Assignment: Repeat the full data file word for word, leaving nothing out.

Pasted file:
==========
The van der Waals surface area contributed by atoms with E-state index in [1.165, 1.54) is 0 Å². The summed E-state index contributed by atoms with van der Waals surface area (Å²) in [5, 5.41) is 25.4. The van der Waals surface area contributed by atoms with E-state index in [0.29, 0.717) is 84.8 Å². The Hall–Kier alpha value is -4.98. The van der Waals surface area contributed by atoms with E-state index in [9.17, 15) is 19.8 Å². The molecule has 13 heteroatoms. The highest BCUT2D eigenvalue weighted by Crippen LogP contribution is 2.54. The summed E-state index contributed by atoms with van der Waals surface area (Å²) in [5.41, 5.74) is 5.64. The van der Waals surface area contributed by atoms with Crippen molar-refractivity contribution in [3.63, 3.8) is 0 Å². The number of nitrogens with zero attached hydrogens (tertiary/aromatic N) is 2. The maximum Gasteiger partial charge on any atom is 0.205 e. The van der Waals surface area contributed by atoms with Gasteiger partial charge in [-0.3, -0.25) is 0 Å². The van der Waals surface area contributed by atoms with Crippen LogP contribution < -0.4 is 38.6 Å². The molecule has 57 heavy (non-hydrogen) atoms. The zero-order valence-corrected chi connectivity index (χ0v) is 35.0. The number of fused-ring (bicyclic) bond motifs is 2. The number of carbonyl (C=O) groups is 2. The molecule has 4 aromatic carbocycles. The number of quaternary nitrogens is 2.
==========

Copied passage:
The van der Waals surface area contributed by atoms with E-state index in [1.165, 1.54) is 0 Å². The summed E-state index contributed by atoms with van der Waals surface area (Å²) in [5, 5.41) is 25.4. The van der Waals surface area contributed by atoms with E-state index in [0.29, 0.717) is 84.8 Å². The Hall–Kier alpha value is -4.98. The van der Waals surface area contributed by atoms with E-state index in [9.17, 15) is 19.8 Å². The molecule has 13 heteroatoms. The highest BCUT2D eigenvalue weighted by Crippen LogP contribution is 2.54. The summed E-state index contributed by atoms with van der Waals surface area (Å²) in [5.41, 5.74) is 5.64. The van der Waals surface area contributed by atoms with Crippen molar-refractivity contribution in [3.63, 3.8) is 0 Å². The number of nitrogens with zero attached hydrogens (tertiary/aromatic N) is 2. The maximum Gasteiger partial charge on any atom is 0.205 e. The van der Waals surface area contributed by atoms with Gasteiger partial charge in [-0.3, -0.25) is 0 Å². The van der Waals surface area contributed by atoms with Crippen LogP contribution < -0.4 is 38.6 Å². The molecule has 57 heavy (non-hydrogen) atoms. The zero-order valence-corrected chi connectivity index (χ0v) is 35.0. The number of fused-ring (bicyclic) bond motifs is 2. The number of carbonyl (C=O) groups is 2. The molecule has 4 aromatic carbocycles. The number of quaternary nitrogens is 2.